Knowledge workers are critical for the production of goods and services in the information economy, and thus investment in human capital plays an increasingly important role in economic growth. Since firms cannot directly own human capital and cannot easily monitor or verify human capital investments made by their employees, they need to devise appropriate incentives to attract skilled employees and to encourage them to develop their human capital. One such scheme is employee ownership of the firm, and in this paper we use the theory of incomplete contracts to show that when investments in human capital are relatively more important, firms should be characterized by higher levels of employee ownership. Specifically, we employ a model of the firm where production requires both human capital and nonhuman (e.g., physical) capital. Because of the difficulty of ex ante contracting with employees and managers to invest in human capital specific to the firm, employees and users need to be given partial ownership of firm in order to increase their incentives to invest in human capital. As the importance of human capital relative to the physical capital employed by the firm increases, the model predicts an increase in the appropriate level of employee and serial ownership. We test this prediction through the empirical analysis of firm-level data in three high tech sectors, software, hardware, and biotechnology. Our results confirm the predicted relationship, and demonstrate that the high degree of managerial ownership in the IT industry in comparison to the biotechnology industry (e.g., managerial ownership in software companies is an order of magnitude higher than biotechnology companies) can be explained by the relative importance of human capital compared to physical capital in these industries.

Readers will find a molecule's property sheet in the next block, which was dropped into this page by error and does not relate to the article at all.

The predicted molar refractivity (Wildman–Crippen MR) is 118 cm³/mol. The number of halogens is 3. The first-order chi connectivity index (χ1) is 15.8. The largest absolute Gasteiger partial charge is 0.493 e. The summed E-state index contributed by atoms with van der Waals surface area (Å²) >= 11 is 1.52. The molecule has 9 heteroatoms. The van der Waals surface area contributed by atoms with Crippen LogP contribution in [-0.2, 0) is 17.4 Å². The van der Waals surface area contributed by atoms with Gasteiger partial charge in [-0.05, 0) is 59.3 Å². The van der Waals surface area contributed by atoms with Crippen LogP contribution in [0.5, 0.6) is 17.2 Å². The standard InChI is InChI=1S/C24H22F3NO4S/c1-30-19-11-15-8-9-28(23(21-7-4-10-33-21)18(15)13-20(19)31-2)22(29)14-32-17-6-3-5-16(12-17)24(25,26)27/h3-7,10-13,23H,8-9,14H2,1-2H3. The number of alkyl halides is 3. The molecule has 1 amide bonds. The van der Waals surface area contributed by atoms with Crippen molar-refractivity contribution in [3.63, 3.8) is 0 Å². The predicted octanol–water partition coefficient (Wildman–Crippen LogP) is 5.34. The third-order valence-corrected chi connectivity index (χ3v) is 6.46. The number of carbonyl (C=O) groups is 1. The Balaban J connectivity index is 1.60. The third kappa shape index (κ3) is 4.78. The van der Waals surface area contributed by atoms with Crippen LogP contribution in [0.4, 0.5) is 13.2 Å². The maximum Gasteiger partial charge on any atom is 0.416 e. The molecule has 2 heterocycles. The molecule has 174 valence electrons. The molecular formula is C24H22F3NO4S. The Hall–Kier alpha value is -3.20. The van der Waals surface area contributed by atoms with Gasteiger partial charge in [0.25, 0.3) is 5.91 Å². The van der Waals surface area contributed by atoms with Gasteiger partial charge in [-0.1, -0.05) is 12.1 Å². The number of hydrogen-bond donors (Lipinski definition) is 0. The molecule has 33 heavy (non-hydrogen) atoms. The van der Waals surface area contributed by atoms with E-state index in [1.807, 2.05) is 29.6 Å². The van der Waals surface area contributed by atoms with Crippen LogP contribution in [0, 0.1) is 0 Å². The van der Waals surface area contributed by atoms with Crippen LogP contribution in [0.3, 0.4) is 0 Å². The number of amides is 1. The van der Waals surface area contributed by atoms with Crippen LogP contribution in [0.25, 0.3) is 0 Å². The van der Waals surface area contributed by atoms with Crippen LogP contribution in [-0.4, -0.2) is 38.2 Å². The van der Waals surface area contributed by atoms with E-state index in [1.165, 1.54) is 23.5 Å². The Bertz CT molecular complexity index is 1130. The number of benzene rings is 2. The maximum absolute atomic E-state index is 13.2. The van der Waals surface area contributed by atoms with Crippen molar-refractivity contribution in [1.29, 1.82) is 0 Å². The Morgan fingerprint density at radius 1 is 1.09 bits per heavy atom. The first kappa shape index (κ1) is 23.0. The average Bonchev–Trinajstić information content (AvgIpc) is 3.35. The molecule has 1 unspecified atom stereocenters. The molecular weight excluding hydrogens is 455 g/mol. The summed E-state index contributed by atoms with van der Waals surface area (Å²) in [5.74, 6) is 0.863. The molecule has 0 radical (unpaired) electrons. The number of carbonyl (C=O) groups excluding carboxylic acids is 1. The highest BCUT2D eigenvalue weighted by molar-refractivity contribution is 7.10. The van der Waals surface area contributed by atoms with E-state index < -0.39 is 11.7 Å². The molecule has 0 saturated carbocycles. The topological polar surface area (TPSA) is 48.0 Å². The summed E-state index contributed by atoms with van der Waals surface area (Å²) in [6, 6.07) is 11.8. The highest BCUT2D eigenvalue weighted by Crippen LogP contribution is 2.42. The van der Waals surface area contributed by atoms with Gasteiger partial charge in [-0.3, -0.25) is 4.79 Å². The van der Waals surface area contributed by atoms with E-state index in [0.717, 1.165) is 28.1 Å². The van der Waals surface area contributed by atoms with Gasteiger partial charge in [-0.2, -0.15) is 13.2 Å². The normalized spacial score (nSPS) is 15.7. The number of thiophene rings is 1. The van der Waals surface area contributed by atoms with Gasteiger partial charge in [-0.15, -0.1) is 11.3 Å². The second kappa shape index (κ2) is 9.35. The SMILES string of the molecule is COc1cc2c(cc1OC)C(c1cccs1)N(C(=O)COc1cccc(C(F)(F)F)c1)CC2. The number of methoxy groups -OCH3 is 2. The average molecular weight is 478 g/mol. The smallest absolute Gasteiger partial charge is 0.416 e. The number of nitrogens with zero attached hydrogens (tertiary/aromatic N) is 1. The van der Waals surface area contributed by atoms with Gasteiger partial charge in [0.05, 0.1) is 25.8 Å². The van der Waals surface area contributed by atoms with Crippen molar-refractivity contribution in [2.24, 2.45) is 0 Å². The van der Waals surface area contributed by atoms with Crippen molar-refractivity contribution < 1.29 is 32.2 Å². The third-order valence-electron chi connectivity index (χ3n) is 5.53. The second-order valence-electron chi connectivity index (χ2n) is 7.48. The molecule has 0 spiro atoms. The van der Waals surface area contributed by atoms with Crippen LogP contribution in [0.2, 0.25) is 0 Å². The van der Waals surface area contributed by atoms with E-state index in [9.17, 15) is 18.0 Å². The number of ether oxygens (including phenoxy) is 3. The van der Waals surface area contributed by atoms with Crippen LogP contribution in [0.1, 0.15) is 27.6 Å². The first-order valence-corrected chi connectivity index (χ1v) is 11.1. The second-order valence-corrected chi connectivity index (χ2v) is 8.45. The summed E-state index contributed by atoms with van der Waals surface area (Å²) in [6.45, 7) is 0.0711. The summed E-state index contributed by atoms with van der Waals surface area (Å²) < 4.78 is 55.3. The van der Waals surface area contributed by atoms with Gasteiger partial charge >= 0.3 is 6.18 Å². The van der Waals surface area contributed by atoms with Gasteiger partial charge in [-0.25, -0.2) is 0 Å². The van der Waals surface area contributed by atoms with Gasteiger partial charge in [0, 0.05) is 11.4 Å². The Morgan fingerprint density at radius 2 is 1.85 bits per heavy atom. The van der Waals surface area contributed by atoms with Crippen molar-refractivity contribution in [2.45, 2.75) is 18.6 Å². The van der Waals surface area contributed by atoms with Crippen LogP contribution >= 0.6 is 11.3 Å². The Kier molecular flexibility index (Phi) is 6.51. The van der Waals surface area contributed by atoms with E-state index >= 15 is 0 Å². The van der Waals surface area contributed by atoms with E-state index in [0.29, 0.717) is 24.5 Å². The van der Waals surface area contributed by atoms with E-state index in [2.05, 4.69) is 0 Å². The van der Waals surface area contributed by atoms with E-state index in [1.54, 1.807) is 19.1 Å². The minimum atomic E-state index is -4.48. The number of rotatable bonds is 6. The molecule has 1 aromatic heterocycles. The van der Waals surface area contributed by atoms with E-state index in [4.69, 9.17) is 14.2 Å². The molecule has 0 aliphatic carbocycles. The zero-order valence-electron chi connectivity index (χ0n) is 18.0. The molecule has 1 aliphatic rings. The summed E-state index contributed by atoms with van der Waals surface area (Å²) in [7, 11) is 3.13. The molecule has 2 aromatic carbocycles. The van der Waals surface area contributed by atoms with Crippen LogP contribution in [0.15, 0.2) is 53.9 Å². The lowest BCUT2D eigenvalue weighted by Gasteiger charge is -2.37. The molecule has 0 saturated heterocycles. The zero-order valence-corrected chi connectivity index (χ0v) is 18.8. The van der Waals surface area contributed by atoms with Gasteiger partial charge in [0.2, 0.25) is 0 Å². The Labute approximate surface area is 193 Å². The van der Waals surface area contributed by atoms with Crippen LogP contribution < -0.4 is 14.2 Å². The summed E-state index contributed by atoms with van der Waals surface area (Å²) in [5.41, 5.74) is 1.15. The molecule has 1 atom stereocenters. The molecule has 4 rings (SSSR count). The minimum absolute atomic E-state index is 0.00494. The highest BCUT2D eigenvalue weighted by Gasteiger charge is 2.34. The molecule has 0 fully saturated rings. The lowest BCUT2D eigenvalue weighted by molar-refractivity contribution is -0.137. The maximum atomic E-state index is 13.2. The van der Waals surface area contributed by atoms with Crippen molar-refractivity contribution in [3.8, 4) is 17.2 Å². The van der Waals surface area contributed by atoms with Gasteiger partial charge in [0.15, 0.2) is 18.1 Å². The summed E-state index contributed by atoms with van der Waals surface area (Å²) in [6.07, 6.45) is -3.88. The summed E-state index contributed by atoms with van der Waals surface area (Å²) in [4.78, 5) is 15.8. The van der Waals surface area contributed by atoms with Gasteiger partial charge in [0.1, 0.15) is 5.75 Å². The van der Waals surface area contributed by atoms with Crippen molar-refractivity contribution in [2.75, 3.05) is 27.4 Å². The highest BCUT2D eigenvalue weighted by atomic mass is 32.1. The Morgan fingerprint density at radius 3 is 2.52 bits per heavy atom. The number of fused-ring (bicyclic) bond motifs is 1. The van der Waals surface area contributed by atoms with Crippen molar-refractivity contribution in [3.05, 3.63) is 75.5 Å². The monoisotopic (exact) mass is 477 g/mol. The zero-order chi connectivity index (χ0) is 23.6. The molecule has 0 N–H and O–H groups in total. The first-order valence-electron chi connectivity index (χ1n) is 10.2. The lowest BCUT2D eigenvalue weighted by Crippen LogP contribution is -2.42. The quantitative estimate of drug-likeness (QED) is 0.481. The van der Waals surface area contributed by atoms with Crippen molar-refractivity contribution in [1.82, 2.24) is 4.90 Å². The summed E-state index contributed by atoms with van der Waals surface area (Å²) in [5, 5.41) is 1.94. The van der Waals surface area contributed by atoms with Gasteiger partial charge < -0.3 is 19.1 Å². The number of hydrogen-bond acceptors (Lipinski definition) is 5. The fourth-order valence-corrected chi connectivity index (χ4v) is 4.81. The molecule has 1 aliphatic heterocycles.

Yang, Shinkyu; Kim, Heekyung; and Bakos, Yannis, "Why Information Technology Workers Own Their Firms: How the Relative Importance of Human Capital Affects Firm Ownership" (2003). ICIS 2003 Proceedings. 14.